At home in Vienna, with a ear to Hamburg
Italy celebrates its 150th birthday this year (among typical disagreement: should we celebrate? if yes, should we also spend money on it? if not, should we protest instead? and in any case, what about South Tirol?), and Rome has been the Italian capital for 140 years. But as a Milanese, even if as far from the Northern League as possible, ‘my’ previous capital is just as familiar: Vienna. Weather, architecture, music, cuisine, intellectuals and, some would add, efficiency and order: don’t we have more to share with Vienna than with Rome? After all, the Wienerschnitzel and the costoletta alla Milanese are only distinguished by a (mostly forgotten nowadays) piece of bone in the latter. For whatever reason, in Vienna I feel very much at home.
When I first visited Vienna in 1987 (on a school trip from which the main, not particularly good memory is Grinzling’s white wine), the city was Western Europe’s back yard, a cul-de-sac. It did have the remains of a multi-national empire, but in a very decadent setting. In two decades, during which I crossed the place at regular intervals, it has become the centre of Central Europe and the share of foreign population has doubled. In half an hour you can enter, at your choice, the Czech Republic, Slovakia or Hungary. Bratislava is round the corner; in a couple of hours you can get to Prague, Kraków, Budapest; just a little more effort and you arrive to Ljubljana, Zagreb, Munich or even Triest. Sister imperial capital Budapest may be bigger, more scenic and more imposingly metropolitan, but it is less connected and much less cosmopolitan. In Vienna, you hear on the street all possible Slavic languages, plus Turkish, although in the old town you mostly hear Italian tourists (I suspect more Milanese visit Vienna every year than Rome). It is not that the Viennese love their neighbours: in the opinion polls, the large majority is critical of the right to work for citizens of the new member states, which will come to force on the 1st of May, even if no invasion is expected (the Poles and Slovaks have already gone to the UK). But thanks to shared history and to the ‘downgrading’ of Austria as a nation, the Viennese take their neighbours much more seriously than the Germans do. Including the Italians: no silly jokes here. And including the Turks. If the problems of ‘integration’ are similar to the German ones, here, where the most ancient buildings still show the Turkish cannon balls from the two sieges, Turkey is more feared than despised. And fear involves respect: Oriental art is always in fashion in Vienna, and so are posh Turkish restaurants – in Berlin, there is no posh Turkish restaurant. Austria has been much less fussy than Germany at giving Turks (and other foreigners) citizenship.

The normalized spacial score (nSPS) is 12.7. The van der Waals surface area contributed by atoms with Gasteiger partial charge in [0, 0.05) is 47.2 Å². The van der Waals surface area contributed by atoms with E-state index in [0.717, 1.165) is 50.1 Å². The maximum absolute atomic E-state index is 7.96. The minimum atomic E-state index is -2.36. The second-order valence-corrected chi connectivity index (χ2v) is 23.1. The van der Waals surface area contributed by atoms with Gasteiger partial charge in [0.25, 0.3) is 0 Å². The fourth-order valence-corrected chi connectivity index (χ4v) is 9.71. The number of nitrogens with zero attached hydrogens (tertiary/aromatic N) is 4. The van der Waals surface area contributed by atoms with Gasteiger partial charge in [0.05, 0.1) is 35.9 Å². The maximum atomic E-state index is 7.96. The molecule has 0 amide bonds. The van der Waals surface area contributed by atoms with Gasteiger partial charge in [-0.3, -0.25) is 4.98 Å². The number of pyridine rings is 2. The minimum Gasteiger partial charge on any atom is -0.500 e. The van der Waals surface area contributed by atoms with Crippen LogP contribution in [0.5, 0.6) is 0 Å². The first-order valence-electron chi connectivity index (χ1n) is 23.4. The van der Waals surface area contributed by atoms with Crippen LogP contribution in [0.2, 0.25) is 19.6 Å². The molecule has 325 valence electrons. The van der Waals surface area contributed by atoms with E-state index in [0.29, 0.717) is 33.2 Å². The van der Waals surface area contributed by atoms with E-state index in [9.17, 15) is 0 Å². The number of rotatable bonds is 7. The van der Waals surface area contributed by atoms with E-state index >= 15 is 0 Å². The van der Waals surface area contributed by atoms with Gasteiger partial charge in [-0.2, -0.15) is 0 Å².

And plenty to admire in Vienna, from the Sachertorte that I endlessly try to imitate in my modest kitchen, to the art exhibitions, to... public housing. From the Karl-Marx Hof and the other interwar Red Vienna buildings, similar to fortresses and strategically located for their military utility during insurrections, to the recent ones bearing utopian plaques such as “menschlich wohnen – glücklich leben” - I can’t imagine that for the English council estate I live in, Tile Hill. With such good-quality public housing subprime mortgages and housing-market induced crisis are unthinkable, not just impossible in Austria. Maybe the Irish, this week, if they find their own parties so hopeless, they should invite the Austrian (boring) Grand Coalition, or better, the new Viennese local Red-Green coalition, to rule them for a while - better than the IMF.
Vienna’s Red-Green coalition is in fact just an example of recent political experiments at the local city level all around Europe. Right now is the round of Hamburg, another city I am familiar with. Hamburg is actually used to political experiments. It had the Right-populist Ronald Schill ten years ago, then an aborted try at a ‘Black(CDU)-Green’ coalition, which collapsed after the middle classes resisted an attempt at making schools a little more ‘comprehensive’. On Sunday, the SPD, which at national level is in a state of disarray, won the absolute majority in the city-state elections, while Merkel’s CDU fell from 42% to 20%. Led by the pragmatic, moderate Olaf Scholz, Hamburg’s SPD benefits from a ‘Helmut Schmidt’ effect: the 93-year old former Mayor and Chancellor is as popular as ever in his city, especially after the recent funeral of his even-more popular wife. Its success will allow a local experiment but will not be imitated in the other German Länder, or anywhere else. Curiously, the proud Viennese, when extolling their own best-in-the-world cafés, they contrast them to Hamburg’s allegedly miserable ones.